The demand boom was the result of a surge in bank credit and asset prices (Figures 40 and 41). Although much of the credit increase reflected the development of an initially undersized financial sector, the speed of credit growth exceeded what could be justified by appropriate financial deepening and jeopardized macroeconomic stability (WIIW, 2010). Housing prices rose sharply (Figure 41), and even equity markets surged, with an average annual increase of some 40 percent.

Figure 40.
Figure 40.

Emerging Europe: Domestic Demand and Private Sector Credit Growth, 2003–081

(Annual average percentage change)

Sources: IMF, International Financial Statistics and World Economic Outlook database.1 As the boom in the Baltic states ended in 2007, data for the Baltics refer to 2002–07.
Figure 41.
Figure 41.

Emerging Europe: Change in Real Estate Prices, 2003–081

(Percentage change)

Sources: Haver Analytics; and country statistical offices.1 As the boom in the Baltic states ended in 2007, data for the Baltics refer to 2002–07.

The domestic demand boom was fueled and financed by unprecedented capital inflows (Figure 42). Emerging Europe as a whole has been the beneficiary of large capital inflows since the late 1990s. Initially, the region’s post-transition reforms, growth prospects, and integration with western Europe were the main factors that pulled foreign capital into the region. From 2003 onward, push factors—low interest rates in advanced countries and low global volatility—further boosted capital inflows, as did the expectation of euro adoption and the dismantling of barriers to capital flows in the context of EU accession (Rosenberg and Tirpak, 2008). Capital inflows became very large by historical standards and compared with other emerging market economies. The size and composition of the capital inflows varied significantly across countries, and some countries managed to avoid large capital inflows altogether (Figure 43). Capital inflows were particularly large in the Baltic countries and southeastern Europe (SEE), whereas the more mature economies of Poland and the Czech Republic with flexible exchange rates and small interest rate differentials to the euro received much more modest inflows.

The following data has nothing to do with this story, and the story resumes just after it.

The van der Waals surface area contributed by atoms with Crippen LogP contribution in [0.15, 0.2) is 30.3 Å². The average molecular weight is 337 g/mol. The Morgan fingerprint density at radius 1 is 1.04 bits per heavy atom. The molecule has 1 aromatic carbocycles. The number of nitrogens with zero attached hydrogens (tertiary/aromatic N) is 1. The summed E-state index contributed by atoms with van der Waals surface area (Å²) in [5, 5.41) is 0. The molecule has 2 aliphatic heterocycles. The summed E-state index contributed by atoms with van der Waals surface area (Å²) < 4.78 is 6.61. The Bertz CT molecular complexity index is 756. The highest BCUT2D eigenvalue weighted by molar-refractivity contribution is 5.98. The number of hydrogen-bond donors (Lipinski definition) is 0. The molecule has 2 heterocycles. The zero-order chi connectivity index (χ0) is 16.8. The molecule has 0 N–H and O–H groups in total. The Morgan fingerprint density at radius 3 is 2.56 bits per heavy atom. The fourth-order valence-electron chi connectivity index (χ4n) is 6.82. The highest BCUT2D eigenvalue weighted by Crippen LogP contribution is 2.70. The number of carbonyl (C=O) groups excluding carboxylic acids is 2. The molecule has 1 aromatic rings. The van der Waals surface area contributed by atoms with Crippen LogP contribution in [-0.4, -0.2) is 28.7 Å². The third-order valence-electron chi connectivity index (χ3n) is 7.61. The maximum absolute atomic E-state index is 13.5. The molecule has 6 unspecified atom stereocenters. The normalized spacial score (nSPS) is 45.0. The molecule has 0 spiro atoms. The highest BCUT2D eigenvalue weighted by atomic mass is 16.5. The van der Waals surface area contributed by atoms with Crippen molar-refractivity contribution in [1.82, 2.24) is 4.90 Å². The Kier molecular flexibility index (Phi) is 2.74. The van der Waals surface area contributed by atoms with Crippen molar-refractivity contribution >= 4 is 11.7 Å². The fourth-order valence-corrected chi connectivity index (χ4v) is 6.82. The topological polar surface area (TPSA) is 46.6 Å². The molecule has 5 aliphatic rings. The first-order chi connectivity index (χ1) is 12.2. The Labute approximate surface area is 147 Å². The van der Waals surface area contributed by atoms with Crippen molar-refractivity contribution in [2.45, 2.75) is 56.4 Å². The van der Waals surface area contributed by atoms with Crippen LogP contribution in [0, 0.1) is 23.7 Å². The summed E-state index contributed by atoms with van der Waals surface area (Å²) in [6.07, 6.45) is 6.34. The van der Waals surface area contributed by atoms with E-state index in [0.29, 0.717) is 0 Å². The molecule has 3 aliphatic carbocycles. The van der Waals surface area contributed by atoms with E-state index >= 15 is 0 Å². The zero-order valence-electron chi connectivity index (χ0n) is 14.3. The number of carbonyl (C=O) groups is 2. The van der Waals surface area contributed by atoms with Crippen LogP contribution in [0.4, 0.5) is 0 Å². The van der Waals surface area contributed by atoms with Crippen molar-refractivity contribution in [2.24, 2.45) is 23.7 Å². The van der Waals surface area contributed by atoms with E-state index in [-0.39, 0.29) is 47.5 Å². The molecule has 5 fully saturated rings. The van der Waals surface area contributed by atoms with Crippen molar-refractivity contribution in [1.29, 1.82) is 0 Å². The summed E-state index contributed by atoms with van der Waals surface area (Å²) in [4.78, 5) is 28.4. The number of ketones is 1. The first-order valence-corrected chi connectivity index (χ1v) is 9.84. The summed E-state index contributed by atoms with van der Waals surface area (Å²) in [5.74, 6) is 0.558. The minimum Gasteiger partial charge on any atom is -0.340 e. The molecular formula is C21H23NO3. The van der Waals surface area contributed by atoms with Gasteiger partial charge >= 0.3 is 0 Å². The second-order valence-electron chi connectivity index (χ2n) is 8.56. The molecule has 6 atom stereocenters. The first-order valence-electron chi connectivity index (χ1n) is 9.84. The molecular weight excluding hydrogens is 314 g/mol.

Figure 42.
Figure 42.

Emerging Europe: Net Capital Flows, 2000–07

Source: IMF, International Financial Statistics.
Figure 43.
Figure 43.

Emerging Europe: Cumulative Net Capital Inflows, 2003–081

(Percent of 2003 GDP)

Source: IMF, World Economic Outlook database.1 As the boom in the Baltic states ended in 2007, data for the Baltics refer to 2002–07 in percent of 2002 GDP.

Capital flows from western European banks were particularly important in fueling the demand boom.

Western European banks provided direct cross-border lending and financed much of the credit increase through deposits and capital injections to their local subsidiaries (Figure 44). With low margins in western Europe, western banks became increasingly interested in expanding in eastern Europe, and came to dominate much of the region’s banking systems as they acquired local banks that were privatized or put up for sale by their private owners.

Figure 44.
Figure 44.

Emerging Europe: Change in External Position of Western Banks and Private Sector Credit, 2003–081

Sources: IMF, World Economic Outlook database and International Financial Statistics; and BIS locational banking statistics (Table 6A).1 As the boom in the Baltic states ended in 2007, data for the Baltics refer to 2002–07.

The domestic demand boom contributed to rapid GDP growth but also led to a sharp increase of current account deficits, and an overheating of the economy. The current account deterioration was particularly pronounced in countries where domestic demand expanded by more than 8 percent per year—with the exception of Russia, where terms-of-trade improvements to a large extent offset the impact of rising domestic demand.28 With rapid growth, inflation started to pick up (Figure 45), labor markets tightened, and wage costs accelerated. Overheating was particularly pronounced in the Baltic countries, Bulgaria, Montenegro, and the CIS countries. The Czech Republic, Hungary, Poland, and the Slovak Republic managed to avoid much of the overheating—the Czech and Slovak Republics also saw a substantial reduction in their current account deficits.

Figure 45.
Figure 45.

Emerging Europe: Consumer Price Inflation, 2006 and 2008

(Annual percentage change)

Source: Haver Analytics.

While current account deficits were to a large extent financed by FDI inflows, these FDI inflows increasingly went to the nontradable sector (financial services, real estate, and construction).29 As more resources were drawn to the nontradable sector, growth became unbalanced. By 2007, the share of nontradable FDI was significantly higher in SEE and the Baltics than in CEE (Figure 46). The shift to the nontradable sector was not a problem in all countries: in CEE, where the share of manufacturing in FDI is high, the shift was largely avoided.